Creating new knowledge

In one of our earlier post we wrote about knowledge management and it includes sharing knowledge and also creating new knowledge. And now we have to ask how to create new knowledge in the enterprise?

In recent years, scientists have challenged the ability to create new knowledge and to use it, which is one of the most important sources of competitive advantage. In a world where markets, products, technologies, competition, regulations, and the whole society changes extremely fast, continuous innovations where knowledge is growing has becoming an important source of competitive advantage.

Between implicit (implicit knowledge of the human unconscious knowledge, which is the result of past experience, and that is difficult to put it into words) and explicit knowledge (explicit knowledge is easily expressed and thus quickly shared between people and organizations, using a variety of options, such as formulas, manuals and records) we have four main steps, which can be considered as phases of knowledge creation in the organisation:

  1. Socialization – one individual shares implicit knowledge with the other . . . socialisation alone is quite limited knowledge creation process. Granted, the student learns from the tutor. Neither the tutor nor student will get systematic review how the knowledge was created, because their knowledge didn’t become open, so this method is not used in a large organization as a whole. Companies use the same principle for on-the-job-training. Thus, the principal method of acquisition of implicit knowledge is experience.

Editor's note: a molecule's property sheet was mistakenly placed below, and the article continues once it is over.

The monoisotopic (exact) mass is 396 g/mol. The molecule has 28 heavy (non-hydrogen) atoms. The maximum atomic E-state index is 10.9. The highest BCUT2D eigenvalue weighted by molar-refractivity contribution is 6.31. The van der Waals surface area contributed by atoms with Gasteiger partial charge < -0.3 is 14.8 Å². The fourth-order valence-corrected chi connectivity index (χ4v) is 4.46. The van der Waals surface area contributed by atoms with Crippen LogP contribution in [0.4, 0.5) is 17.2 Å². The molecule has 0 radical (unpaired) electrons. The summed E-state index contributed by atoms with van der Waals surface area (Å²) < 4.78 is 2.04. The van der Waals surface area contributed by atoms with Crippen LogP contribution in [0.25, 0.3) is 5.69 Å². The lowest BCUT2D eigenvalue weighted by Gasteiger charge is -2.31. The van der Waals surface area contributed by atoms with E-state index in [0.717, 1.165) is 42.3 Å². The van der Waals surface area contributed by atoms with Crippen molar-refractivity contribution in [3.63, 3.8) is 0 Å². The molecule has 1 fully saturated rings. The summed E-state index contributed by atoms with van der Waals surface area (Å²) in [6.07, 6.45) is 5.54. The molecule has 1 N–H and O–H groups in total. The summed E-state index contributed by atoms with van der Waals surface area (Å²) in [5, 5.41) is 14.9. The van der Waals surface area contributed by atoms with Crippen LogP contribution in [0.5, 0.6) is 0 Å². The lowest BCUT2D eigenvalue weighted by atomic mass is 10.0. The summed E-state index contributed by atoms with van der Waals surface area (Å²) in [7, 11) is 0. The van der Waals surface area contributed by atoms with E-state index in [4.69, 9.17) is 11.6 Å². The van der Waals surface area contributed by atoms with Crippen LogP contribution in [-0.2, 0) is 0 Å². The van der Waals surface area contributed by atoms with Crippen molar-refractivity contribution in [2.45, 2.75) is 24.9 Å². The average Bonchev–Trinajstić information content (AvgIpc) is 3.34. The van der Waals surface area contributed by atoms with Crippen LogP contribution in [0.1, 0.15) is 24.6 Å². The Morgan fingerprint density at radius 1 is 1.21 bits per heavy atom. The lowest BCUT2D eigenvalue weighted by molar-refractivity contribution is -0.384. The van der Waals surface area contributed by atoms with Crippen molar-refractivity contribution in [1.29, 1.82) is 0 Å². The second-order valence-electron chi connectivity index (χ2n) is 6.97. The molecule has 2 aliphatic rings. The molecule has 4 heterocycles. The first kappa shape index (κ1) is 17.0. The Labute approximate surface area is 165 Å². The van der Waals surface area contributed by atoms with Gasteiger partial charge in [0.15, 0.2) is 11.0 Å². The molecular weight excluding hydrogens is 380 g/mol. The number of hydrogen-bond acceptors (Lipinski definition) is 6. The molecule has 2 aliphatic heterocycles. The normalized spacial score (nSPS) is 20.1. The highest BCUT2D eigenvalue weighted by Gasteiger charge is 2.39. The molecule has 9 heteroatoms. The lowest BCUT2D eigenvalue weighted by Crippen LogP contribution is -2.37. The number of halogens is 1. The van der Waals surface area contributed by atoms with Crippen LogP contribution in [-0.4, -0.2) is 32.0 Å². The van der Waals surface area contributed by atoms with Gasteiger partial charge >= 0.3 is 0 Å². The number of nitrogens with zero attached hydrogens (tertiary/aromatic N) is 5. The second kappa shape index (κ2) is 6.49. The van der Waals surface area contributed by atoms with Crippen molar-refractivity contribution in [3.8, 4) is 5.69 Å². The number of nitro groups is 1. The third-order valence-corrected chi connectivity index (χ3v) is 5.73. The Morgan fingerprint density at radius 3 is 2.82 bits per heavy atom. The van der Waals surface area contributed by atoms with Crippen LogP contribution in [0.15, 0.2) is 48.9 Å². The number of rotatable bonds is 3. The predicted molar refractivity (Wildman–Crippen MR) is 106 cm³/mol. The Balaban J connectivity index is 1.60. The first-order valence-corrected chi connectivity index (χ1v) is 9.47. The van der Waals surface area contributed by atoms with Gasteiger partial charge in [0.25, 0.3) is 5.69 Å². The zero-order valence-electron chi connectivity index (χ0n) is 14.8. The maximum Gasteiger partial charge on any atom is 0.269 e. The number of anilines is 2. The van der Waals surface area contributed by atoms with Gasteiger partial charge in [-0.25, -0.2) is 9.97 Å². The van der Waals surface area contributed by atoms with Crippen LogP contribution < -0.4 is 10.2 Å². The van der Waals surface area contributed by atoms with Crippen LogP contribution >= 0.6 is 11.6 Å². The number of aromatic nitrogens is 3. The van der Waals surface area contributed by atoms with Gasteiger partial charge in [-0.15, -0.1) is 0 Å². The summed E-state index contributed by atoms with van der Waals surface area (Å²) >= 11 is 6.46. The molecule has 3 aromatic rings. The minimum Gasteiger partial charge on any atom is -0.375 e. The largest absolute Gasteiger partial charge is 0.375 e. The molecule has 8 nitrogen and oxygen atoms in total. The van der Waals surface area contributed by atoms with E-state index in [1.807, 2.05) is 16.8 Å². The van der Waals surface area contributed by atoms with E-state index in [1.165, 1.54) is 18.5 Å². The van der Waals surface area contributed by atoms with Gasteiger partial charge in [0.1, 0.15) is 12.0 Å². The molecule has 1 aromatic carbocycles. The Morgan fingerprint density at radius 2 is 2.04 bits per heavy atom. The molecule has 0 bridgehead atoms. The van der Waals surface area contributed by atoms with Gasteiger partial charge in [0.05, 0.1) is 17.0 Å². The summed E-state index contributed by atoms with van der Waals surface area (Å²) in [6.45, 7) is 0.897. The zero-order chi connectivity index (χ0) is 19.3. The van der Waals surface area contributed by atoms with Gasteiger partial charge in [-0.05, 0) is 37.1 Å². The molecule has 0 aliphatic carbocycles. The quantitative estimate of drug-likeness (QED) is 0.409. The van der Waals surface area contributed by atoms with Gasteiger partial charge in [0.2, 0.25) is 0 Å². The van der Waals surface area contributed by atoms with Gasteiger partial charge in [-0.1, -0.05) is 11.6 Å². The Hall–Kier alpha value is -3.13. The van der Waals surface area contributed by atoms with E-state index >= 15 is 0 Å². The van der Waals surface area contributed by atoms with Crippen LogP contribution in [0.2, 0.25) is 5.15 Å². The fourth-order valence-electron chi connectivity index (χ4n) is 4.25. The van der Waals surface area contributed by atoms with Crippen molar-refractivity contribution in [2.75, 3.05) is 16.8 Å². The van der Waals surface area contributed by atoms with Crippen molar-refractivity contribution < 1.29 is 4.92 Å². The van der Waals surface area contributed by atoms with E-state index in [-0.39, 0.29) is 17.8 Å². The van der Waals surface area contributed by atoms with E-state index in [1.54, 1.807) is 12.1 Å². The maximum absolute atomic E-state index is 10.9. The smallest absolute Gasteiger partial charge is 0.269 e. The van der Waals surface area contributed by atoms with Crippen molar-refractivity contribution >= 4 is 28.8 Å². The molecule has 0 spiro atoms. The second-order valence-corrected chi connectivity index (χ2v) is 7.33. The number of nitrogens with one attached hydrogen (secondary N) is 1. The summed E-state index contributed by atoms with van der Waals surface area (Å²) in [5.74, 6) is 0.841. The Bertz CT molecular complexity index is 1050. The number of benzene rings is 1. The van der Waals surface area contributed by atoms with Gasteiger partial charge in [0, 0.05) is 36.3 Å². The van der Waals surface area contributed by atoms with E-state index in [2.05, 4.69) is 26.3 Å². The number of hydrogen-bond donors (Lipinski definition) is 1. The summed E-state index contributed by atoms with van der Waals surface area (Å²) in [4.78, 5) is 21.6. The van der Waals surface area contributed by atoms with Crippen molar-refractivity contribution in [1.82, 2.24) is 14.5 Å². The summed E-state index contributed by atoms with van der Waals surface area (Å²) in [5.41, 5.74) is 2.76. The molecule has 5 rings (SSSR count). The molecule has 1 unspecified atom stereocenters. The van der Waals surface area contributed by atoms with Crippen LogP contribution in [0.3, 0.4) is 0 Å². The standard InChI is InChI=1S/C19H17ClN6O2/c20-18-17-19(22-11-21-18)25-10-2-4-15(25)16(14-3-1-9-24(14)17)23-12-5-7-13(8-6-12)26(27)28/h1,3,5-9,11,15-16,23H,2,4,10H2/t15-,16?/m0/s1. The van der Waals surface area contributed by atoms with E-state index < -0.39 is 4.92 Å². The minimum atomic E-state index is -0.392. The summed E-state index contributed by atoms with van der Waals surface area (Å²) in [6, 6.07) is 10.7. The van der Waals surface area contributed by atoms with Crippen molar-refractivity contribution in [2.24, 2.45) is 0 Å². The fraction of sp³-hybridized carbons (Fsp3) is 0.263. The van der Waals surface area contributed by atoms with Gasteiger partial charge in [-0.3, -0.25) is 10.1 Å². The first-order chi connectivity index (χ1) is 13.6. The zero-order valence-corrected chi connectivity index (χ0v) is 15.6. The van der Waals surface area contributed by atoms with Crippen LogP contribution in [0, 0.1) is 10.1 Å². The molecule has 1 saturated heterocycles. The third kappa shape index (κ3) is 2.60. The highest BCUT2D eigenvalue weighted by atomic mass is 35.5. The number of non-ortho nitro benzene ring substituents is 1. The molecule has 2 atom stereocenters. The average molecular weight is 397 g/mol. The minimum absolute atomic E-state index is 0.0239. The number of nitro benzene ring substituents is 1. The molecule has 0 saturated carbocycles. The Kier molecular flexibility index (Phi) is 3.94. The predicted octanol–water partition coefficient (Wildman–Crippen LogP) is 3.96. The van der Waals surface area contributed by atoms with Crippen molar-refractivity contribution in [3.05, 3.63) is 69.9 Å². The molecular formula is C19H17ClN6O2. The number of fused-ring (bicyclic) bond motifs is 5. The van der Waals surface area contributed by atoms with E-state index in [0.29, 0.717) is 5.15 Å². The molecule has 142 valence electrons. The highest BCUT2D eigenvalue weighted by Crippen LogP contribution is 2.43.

2. Sharing – in this phase implicit knowledge is put into word, so the knowledge will become explicit. This is the most typical knowledge creation process in firms; the implicit knowledge is converted explicit through metaphors, analogy, concepts, hypothesis or model.
  3. Combining – is the process where knowledge is systematized in knowledge management systems. This phase conversion involves combining different explicit knowledge. Individuals exchange and combine knowledge through documents, meetings, telephone, or computers, social networking sites. Existing explicit knowledge is transferred through sorting, adding, combining and categorizing, this may lead to creating new knowledge.
  4. Internalization – in this phase explicit knowledge is transformed implicit through learning. When the experiences through socialisation, sharing and combining are attached to an individual knowledge base, then the implicit knowledge will become more valuable. Moreover, if the new knowledge revealed to be shared across the organization, other employees will learn it, which means that they use the explicit knowledge to expand, develop, and shape their implicit knowledge . . . Employees use innovation, which will eventually become part of the process for granted.

To stay competitive, companies must efficiently and skilfully create, find, grab and share knowledge inside the organization. Many companies are so complex that their knowledge is fragmented, difficult to find and therefore sharing the knowledge is inconsistent, irrelevant, and ignored in the decision-making processes, that affect the business.